(Reuters) — Fresh U.S. economic data on Thursday provided more signs of economic recovery, with claims for jobless benefits falling and wholesalers stocking up in anticipation of strong holiday demand.
Initial claims for state unemployment benefits dropped 17,000 to a seasonally adjusted 421,000, the Labor Department said on Thursday, easing doubts about the jobs market after a surprisingly weak report on November employment last Friday.
"It's another report that suggests the monthly employment numbers that we got last week probably understated the position in jobs, and it's another number that suggests we're going to get some upside surprises in economic activity," said Michael Strauss, chief operating officer and chief economist of Commonfund, in Connecticut.
The government said last Friday that employers added a mere 39,000 jobs last month, while the jobless rate spiked to 9.8 percent from 9.6 percent.
"Assuming we get the passage of a (tax) plan in Washington, we're probably looking at a situation where it wouldn't surprise me if we got either first or second quarter of next year GDP growth near 4.0 percent," Strauss said.
The U.S. Congress is debating a tax plan that would extend personal income, dividend and capital gains tax cuts and renew unemployment benefits for a further period.
The plan is expected to boost economic growth next year by anywhere from half to a full percentage point and cut the stubbornly high unemployment rate by between a quarter to a half a percentage point.
A separate report from the Commerce Department on Thursday showed wholesale inventories rose 1.9 percent in October even as sales increased at the fastest rate in seven months, suggesting businesses were growing optimistic about a healthy holiday shopping season.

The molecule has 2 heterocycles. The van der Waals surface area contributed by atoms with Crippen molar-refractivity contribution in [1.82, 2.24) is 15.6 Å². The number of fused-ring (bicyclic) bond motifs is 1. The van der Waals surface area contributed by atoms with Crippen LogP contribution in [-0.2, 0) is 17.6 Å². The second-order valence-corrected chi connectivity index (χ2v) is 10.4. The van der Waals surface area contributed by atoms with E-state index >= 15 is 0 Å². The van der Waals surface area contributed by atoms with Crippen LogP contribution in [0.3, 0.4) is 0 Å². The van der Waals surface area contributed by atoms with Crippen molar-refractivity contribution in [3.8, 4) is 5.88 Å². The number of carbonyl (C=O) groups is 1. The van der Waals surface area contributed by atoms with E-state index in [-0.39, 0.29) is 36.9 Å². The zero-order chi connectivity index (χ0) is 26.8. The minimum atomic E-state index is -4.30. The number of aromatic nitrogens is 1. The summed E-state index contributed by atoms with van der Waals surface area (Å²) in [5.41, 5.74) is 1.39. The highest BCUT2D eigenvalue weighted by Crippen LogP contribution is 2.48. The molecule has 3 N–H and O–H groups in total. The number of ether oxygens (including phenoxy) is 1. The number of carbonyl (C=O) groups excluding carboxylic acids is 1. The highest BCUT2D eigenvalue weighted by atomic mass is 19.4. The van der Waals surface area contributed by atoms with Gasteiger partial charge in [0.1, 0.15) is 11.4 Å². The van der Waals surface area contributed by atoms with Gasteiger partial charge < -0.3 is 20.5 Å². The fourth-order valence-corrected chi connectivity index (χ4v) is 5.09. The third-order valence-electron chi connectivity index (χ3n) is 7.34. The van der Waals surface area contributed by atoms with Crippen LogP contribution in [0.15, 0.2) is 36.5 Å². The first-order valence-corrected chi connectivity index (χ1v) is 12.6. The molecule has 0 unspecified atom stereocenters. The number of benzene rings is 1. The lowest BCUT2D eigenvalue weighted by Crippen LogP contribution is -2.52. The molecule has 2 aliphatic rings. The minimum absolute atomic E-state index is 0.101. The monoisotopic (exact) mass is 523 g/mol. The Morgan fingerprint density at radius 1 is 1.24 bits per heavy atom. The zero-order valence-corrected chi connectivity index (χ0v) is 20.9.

The economic outlook was also brightened by a third report from the Federal Reserve showing household wealth rebounded $1.2 trillion in the third quarter after falling $1.4 trillion in the prior period.
U.S. stocks were slightly on Thursday after the encouraging data, but gains were limited by this week's rise in U.S. Treasury debt yields and a firmer U.S. dollar.
The surprisingly small gain in employment last month had blurred the labor market picture, but the bigger-than-expected drop in weekly new claims for unemployment benefits strengthened perceptions a durable recovery was under way.
In a sign that a gradual labor market healing was firmly entrenched, the four-week average of new jobless claims, viewed as a better measure of underlying trends, fell 4,000 to 427,500, the lowest level since early August 2008.
Both initial claims and the four-week average have now held below 450,000 for five straight weeks. The 450,000 mark is generally considered by economists as dividing line between a market where jobs are growing and where they are being lost.
"The change coincides with a modest improvement in small firms' sentiment and the end of the contraction in bank lending to commercial and industrial companies," said Ian Shepherdson, chief U.S. economist at High Frequency Economics in Valhalla, New York.
"This is not an accident, in our view. Small firms, which employ half the work force, have been hamstrung by tight credit. If claims continue to drift down it would be reasonable to expect better payroll numbers very soon."
A Bank of America-Merrill Lynch survey of chief financial officers released on Thursday showed nearly half of the 801 executives who participated expected their companies to hire employees next year, up from 28 percent who expected to hire in 2010.
Another encouraging sign in the claims data was that the number of people still receiving benefits under regular state programs after an initial week of aid fell in the week ended November 27 to the lowest level since mid-November 2008.
The number of people on emergency unemployment benefits in the week ended November 20, the latest week for which data is available, also fell sharply.
A total of 8.30 million people were claiming unemployment benefits during the November 20 period under all programs, down 611,994 from the prior week.